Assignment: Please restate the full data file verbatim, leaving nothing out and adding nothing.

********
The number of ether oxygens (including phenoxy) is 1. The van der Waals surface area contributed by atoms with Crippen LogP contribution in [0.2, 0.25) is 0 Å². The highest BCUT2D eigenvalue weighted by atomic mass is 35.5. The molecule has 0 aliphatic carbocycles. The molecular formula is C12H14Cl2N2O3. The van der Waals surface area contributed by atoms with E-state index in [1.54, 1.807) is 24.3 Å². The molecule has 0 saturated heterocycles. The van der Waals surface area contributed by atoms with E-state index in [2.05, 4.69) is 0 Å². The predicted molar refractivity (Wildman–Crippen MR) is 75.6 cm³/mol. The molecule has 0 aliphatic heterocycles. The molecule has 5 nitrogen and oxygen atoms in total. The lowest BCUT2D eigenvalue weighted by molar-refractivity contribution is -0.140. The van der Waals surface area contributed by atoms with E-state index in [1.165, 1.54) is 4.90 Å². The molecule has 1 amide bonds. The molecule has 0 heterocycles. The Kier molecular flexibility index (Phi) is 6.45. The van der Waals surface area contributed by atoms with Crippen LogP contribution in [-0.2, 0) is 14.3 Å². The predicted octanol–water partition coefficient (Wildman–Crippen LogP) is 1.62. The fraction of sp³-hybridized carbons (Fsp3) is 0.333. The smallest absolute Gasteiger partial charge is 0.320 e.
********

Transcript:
The number of ether oxygens (including phenoxy) is 1. The van der Waals surface area contributed by atoms with Crippen LogP contribution in [0.2, 0.25) is 0 Å². The highest BCUT2D eigenvalue weighted by atomic mass is 35.5. The molecule has 0 aliphatic carbocycles. The molecular formula is C12H14Cl2N2O3. The van der Waals surface area contributed by atoms with E-state index in [1.54, 1.807) is 24.3 Å². The molecule has 0 saturated heterocycles. The van der Waals surface area contributed by atoms with E-state index in [2.05, 4.69) is 0 Å². The predicted molar refractivity (Wildman–Crippen MR) is 75.6 cm³/mol. The molecule has 0 aliphatic heterocycles. The molecule has 5 nitrogen and oxygen atoms in total. The lowest BCUT2D eigenvalue weighted by molar-refractivity contribution is -0.140. The van der Waals surface area contributed by atoms with E-state index in [1.165, 1.54) is 4.90 Å². The molecule has 1 amide bonds. The molecule has 0 heterocycles. The Kier molecular flexibility index (Phi) is 6.45. The van der Waals surface area contributed by atoms with Crippen LogP contribution in [-0.2, 0) is 14.3 Å². The predicted octanol–water partition coefficient (Wildman–Crippen LogP) is 1.62. The fraction of sp³-hybridized carbons (Fsp3) is 0.333. The smallest absolute Gasteiger partial charge is 0.320 e.